Almost as soon as the first acceptance to college came in, so did the idea of actually having to pay for their tuition and room and board. When they were small it was something we always envisioned we would do and planned accordingly. With so many scholarships available today, the trick is finding the ones that suit your student’s needs and that they will qualify for. Some scholarships are quite competitive, some last for four years, and some are downright silly, but pay for something. All make those bills for the next four (or more) years more bearable.

Every year, I hear stories about thousands of dollars in scholarship money that are never applied for.  It does take a lot of work and time to research scholarships, apply for them, and to validate the authenticity of them.

But, that work can pay off with a reduced cost to you. Some scholarships require essays and believe it or not, those are the ones most avoided; therefore, have the least amount of people applying. Don’t steer away from these; seek help with the essay instead. It is also recommended to apply for any scholarships as early as possible and be sure to have your FAFSA form completed beforehand.

Consider creating a separate email address just for applications. Some scholarship websites sell your email information to third party companies and you will find that your inbox will be flooded with emails. Read their privacy doc to find out if they share your information with third-party companies. This will allow you to keep your personal email address and your .edu email address private. If your student is lucky enough to land a scholarship (or a few) it is highly recommended that they write a thank you note to the donor.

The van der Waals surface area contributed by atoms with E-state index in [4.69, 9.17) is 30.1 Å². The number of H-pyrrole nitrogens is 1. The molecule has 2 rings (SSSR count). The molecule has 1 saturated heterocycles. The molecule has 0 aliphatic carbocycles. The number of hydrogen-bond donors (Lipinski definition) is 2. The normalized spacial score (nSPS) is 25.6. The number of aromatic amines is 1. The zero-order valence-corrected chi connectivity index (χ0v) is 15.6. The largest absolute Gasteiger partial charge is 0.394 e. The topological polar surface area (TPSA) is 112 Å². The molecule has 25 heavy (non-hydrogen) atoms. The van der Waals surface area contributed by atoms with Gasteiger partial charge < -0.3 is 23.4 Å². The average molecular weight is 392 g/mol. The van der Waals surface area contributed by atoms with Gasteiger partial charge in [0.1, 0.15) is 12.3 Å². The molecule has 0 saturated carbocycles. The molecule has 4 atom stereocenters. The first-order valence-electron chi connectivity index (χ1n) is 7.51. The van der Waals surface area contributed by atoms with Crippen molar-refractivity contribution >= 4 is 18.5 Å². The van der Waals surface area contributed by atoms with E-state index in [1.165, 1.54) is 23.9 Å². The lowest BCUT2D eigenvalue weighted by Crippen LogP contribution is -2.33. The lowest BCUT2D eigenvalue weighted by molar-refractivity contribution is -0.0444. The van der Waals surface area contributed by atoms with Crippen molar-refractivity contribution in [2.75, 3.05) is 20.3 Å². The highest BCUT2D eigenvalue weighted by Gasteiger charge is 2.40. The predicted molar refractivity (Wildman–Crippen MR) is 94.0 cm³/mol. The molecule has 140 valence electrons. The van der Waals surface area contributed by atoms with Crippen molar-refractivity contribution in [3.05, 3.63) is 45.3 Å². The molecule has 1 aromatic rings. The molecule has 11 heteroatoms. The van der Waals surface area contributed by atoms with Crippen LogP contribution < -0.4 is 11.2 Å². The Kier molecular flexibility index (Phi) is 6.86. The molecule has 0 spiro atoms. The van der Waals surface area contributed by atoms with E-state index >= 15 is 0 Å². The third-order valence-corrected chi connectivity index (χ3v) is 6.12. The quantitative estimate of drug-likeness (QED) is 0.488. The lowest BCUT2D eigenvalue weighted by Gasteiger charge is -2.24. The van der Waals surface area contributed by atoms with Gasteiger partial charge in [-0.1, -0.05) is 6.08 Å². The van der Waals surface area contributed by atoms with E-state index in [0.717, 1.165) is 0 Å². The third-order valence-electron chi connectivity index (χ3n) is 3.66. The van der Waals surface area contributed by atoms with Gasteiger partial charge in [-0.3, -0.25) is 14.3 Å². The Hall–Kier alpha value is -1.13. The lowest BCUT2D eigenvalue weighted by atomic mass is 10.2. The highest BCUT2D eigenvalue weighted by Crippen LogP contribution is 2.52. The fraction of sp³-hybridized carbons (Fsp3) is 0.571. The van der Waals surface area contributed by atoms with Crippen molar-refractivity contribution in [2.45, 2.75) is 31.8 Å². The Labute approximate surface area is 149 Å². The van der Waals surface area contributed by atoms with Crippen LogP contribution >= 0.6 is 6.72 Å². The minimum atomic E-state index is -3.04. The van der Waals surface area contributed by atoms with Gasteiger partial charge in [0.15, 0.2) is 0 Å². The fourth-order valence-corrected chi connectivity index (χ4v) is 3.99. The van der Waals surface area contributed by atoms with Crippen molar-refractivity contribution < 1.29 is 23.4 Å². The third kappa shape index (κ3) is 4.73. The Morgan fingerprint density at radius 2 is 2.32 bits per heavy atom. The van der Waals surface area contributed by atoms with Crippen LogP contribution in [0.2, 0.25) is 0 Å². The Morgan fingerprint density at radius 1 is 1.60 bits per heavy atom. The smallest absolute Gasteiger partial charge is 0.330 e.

Our school blogs offer more specific information on each school, all our blogs are written by parents or students with real-time experience.

 

haveuheard sick at school umNo One Likes to Get Sick

It’s bound to happen.  At some point, while our kids are at college, the phone will ring and suddenly our mature, independent college student will sound like a preschooler again. There is little worse than when they tell you how sick they feel and you are far away. Hopefully, and most likely, their illness will be a result of their new-found independence that includes lack of sleep and exercise, stress, not-so-healthy food, hygiene habits that don’t embrace enough hand-washing, and can be cured quickly and easily.

I sent my daughter to college with a “things you may need that Mom thought of just in case” box, in case you get sick. Inside I had a thermometer, vitamins, the medicines for a cold, sinus infection, stomach ache and other common ailments. If the health center on campus is inconvenient due the hours or long wait times, there are alternatives. We recommend off-campus walk-in clinics and emergency services.

There is nothing worse than calling to find out how your sick or injured student is and being told the doctor is not authorized to talk with you. We have the consent forms you need for treatment of a minor.

If your student is older than 18 (and most college students are) expect that medical records will be kept confidential and released to you only with your students’ written consent or in response to court-ordered subpoenas. It is important to discuss these issues with your student prior to beginning college away from home.

Be sure your student has a copy of their insurance card. And finally, you may want to remind your students to notify their professor if they will be legitimately missing classes and unable to get work done on time, including a doctor’s note is encouraged. Stay healthy!